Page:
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Traversing the depths of geekdom, grief

She Kills Monsters at ASU navigates grief through world of Dungeons and Dragons.
March 30, 2016

ASU production of 'She Kills Monsters' blurs fantasy, reality — winning rave reviews

How does an action-packed, '90s-themed romp in the world of Dungeons & Dragons also navigate the caverns of grief? Through the Arizona State University production of "She Kills Monsters." 

To rediscover the younger sister she lost to a car accident, lead character Agnes must embark on a quest into deepest, darkest geekdom. The line between fantasy and reality blurs as Agnes battles her own demons and learns to embrace the unordinary. 

Lance Gharavi, the ASU School of Film, Dance and Theatre professor who’s directing the play, said that it’s “a fun, zany, goofy piece of work that does, at the core of it, have something very serious.” 

And Kerry Lengel, theater critic for the Arizona Republic, said that “She Kills Monsters” is “about geek power, girl power and the redemptive power of storytelling.” He also calls the ASU production of the play a must-see. (Read the full review here.

The play, written by Qui Nguyen, has its final weekend at ASU’s Paul V. Galvin Playhouse through April 3. Order tickets here.

Get a glimpse below.

Top photo by Tim Trumble

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Starvation as babies makes bees stronger as adults

As honeybee colonies decline worldwide, understanding the causes is key.
New ASU studies change current understanding of bee colony collapse disorder.
Most previous research had focused on adult honeybees, not their young.
March 30, 2016

ASU studies are first time an anticipatory mechanism has been found in social organisms

Keeping honeybees healthy is critical to the world’s food supply.

A lack of adequate nutrition for bees is blamed as one of many possible causes for colony collapse disorder — a mysterious syndrome that causes a honeybee colony to die. Parasites, pesticides, pathogens and environmental changes are also stressors believed responsible for the decline of honeybees.

Learning how bees cope with these stressors is critical to understanding honeybee health and performance.

In two new studies, researchers from Arizona State University’s School of Life Sciences have discovered that the stress of short-term nutritional deprivation as larvae (baby bees) actually makes honeybees more resilient to starvation as adults.

“Surprisingly, we found that short-term starvation in the larval stage makes adult honeybees more adaptive to adult starvation. This suggests that they have an anticipatory mechanism like solitary organisms do,” said Ying Wang, assistant research professor with the school and lead author of the two investigations. Wang said they found evidence of this mechanism in several areas such as behavior, endocrine physiology, metabolism and gene regulation.

The anticipatory mechanism, also called “predictive adaptive response,” explains a possible correlation between prenatal nutritional stress and adult metabolic disorders such as obesity and diabetes in humans. Yet, these findings show for the first time that social organisms can have this mechanism.

Since most research on bee nutrition has focused on using adult honeybees, rather than their young, this new information changes the current understanding of colony collapse disorder and provides new avenues to study.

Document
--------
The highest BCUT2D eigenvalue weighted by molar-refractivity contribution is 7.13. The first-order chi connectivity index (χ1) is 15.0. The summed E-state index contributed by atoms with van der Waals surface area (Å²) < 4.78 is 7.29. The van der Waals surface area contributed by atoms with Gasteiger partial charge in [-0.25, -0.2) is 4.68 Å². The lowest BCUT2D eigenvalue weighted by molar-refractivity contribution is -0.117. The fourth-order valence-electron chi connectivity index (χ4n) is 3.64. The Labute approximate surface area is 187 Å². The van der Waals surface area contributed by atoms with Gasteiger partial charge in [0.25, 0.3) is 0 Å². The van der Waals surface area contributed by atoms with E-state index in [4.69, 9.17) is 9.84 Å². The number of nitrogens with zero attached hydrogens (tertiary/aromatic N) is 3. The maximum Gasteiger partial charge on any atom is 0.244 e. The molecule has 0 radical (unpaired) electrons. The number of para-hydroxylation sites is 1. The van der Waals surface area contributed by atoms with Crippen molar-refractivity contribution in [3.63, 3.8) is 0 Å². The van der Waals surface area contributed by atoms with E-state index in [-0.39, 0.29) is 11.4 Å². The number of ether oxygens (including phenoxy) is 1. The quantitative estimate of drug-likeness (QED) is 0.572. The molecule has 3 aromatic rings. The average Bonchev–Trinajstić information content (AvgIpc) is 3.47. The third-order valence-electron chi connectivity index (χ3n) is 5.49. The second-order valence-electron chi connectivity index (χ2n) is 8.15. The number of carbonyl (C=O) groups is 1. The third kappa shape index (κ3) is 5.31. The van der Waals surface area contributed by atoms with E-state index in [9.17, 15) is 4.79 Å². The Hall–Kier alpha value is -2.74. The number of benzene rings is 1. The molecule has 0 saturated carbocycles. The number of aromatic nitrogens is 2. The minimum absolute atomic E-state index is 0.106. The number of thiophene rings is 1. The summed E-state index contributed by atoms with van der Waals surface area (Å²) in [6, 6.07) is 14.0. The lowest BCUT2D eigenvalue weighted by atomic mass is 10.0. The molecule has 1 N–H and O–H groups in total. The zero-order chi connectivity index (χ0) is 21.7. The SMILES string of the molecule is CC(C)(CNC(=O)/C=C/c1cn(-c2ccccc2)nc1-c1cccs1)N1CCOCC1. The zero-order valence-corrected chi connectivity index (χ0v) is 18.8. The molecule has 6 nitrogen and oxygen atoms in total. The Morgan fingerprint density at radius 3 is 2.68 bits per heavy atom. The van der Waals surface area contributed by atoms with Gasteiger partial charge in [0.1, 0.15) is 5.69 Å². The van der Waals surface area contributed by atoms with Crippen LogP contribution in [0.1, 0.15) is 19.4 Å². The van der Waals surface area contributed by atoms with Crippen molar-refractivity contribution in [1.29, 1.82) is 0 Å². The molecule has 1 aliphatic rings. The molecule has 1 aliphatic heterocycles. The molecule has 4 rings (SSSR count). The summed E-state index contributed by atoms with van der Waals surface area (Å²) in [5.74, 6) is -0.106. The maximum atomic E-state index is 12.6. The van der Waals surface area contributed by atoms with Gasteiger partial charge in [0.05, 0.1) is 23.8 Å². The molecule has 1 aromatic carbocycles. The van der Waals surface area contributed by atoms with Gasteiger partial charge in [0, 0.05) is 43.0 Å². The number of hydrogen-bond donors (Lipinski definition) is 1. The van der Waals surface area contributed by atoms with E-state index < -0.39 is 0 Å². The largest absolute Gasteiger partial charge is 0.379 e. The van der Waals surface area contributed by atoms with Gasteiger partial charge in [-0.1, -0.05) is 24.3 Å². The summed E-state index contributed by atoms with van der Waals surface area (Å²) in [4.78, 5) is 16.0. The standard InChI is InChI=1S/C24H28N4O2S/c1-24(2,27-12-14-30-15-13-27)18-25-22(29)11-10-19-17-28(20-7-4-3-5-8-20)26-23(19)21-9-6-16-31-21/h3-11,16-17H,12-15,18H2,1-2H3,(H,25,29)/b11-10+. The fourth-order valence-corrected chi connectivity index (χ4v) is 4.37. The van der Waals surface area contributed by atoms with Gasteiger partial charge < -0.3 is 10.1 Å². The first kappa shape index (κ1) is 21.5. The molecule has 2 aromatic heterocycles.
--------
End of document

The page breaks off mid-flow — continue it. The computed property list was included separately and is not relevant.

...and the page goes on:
The findings are published in two papers appearing today in “The Journal of Experimental Biology” (study 1, study 2).

Interestingly, Wang and her colleagues also found that when bees experienced starvation as larvae, they could reduce their metabolic rate, maintain their blood-sugar levels, and use other fuels faster than the control bees during starvation. This increased the probability of their survival under a starvation situation.

“These studies show how the fundamental physiology of animals separated by hundreds of millions of years of evolution maintain central, common features that allow us to learn more about ourselves from studying them and about them by looking to ourselves,” said Rob Page, University Provost Emeritus and co-author of the paper.  “They reveal key features of honeybee physiology that may help us find solutions to the serious problems of bee health worldwide.”

Managed honeybee colonies have declined worldwide, down to 2.5 million today from 5 million in the 1940s. This comes at a time when the global demand for food is rising to meet the nutrition needs of 7.4 billion people. Since multiple stressors are negatively impacting bee health, Wang’s new findings may provide a different strategy to help solve the problem of colony collapse disorder. 

“Manipulations during development may be able to increase the bees’ resistance to different stressors, much like how an immunization works,” Wang added. “However, we are at a starting point with this new discovery and we will have many questions to be answered.”

Researchers from Arizona State University; the U.S. Department of Agriculture; Arid-Land Research Center; and the University of Life Sciences, Aas, Norway, participated in the studies.

The two studies were funded by: Research Council of Norway (180504, 185306); PEW Charitable Trust (to G.V.A.);and NSF IOS (1122157) to J.F.H.

Top photo: ASU researchers have discovered that short-term starvation as larvae (baby bees) actually makes honeybees more resilient to nutritional deprivation as adults. This is the first time that an anticipatory mechanism, called "predictive adaptive response," has been found in social organisms. Photo by Christofer Bang

Sandra Leander

Assistant Director of Media Relations , ASU Knowledge Enterprise